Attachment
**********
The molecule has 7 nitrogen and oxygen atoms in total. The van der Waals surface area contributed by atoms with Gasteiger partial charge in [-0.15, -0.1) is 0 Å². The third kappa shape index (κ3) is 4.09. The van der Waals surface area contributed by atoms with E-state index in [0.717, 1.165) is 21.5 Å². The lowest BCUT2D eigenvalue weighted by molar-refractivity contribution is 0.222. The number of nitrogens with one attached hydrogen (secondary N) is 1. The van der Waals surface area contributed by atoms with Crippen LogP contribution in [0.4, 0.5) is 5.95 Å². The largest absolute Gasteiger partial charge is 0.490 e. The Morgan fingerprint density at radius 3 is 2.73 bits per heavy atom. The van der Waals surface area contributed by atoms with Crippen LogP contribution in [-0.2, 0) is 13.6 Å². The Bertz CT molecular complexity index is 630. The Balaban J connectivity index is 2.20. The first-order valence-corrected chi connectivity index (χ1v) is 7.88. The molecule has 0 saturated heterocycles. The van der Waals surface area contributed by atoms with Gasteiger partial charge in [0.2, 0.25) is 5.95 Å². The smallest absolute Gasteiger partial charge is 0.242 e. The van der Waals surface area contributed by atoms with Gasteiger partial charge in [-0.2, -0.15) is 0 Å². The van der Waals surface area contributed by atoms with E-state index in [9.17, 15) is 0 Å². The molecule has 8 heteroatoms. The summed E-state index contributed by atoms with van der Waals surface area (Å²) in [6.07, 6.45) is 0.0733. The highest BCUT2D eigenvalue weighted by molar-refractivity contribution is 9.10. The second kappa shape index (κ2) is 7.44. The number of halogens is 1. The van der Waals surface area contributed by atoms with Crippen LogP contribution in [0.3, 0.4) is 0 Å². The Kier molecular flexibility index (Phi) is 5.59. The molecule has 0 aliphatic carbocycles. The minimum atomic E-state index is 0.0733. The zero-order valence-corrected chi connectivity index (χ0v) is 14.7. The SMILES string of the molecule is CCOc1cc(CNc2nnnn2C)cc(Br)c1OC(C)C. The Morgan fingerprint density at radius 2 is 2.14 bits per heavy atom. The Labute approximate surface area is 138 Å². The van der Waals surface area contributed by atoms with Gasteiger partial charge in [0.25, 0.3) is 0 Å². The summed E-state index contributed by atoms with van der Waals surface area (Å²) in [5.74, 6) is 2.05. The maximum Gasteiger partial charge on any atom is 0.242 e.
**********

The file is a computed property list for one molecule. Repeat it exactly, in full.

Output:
The molecule has 7 nitrogen and oxygen atoms in total. The van der Waals surface area contributed by atoms with Gasteiger partial charge in [-0.15, -0.1) is 0 Å². The third kappa shape index (κ3) is 4.09. The van der Waals surface area contributed by atoms with E-state index in [0.717, 1.165) is 21.5 Å². The lowest BCUT2D eigenvalue weighted by molar-refractivity contribution is 0.222. The number of nitrogens with one attached hydrogen (secondary N) is 1. The van der Waals surface area contributed by atoms with Crippen LogP contribution in [0.4, 0.5) is 5.95 Å². The largest absolute Gasteiger partial charge is 0.490 e. The Morgan fingerprint density at radius 3 is 2.73 bits per heavy atom. The van der Waals surface area contributed by atoms with Crippen LogP contribution in [-0.2, 0) is 13.6 Å². The Bertz CT molecular complexity index is 630. The Balaban J connectivity index is 2.20. The first-order valence-corrected chi connectivity index (χ1v) is 7.88. The molecule has 0 saturated heterocycles. The van der Waals surface area contributed by atoms with Gasteiger partial charge in [0.2, 0.25) is 5.95 Å². The smallest absolute Gasteiger partial charge is 0.242 e. The van der Waals surface area contributed by atoms with Gasteiger partial charge in [-0.2, -0.15) is 0 Å². The van der Waals surface area contributed by atoms with E-state index in [9.17, 15) is 0 Å². The molecule has 8 heteroatoms. The summed E-state index contributed by atoms with van der Waals surface area (Å²) in [6.07, 6.45) is 0.0733. The highest BCUT2D eigenvalue weighted by molar-refractivity contribution is 9.10. The second kappa shape index (κ2) is 7.44. The number of halogens is 1. The van der Waals surface area contributed by atoms with Crippen LogP contribution in [0.3, 0.4) is 0 Å². The Kier molecular flexibility index (Phi) is 5.59. The molecule has 0 aliphatic carbocycles. The minimum atomic E-state index is 0.0733. The zero-order valence-corrected chi connectivity index (χ0v) is 14.7. The SMILES string of the molecule is CCOc1cc(CNc2nnnn2C)cc(Br)c1OC(C)C. The Morgan fingerprint density at radius 2 is 2.14 bits per heavy atom. The Labute approximate surface area is 138 Å². The van der Waals surface area contributed by atoms with Gasteiger partial charge in [0.25, 0.3) is 0 Å². The summed E-state index contributed by atoms with van der Waals surface area (Å²) in [5.74, 6) is 2.05. The maximum Gasteiger partial charge on any atom is 0.242 e.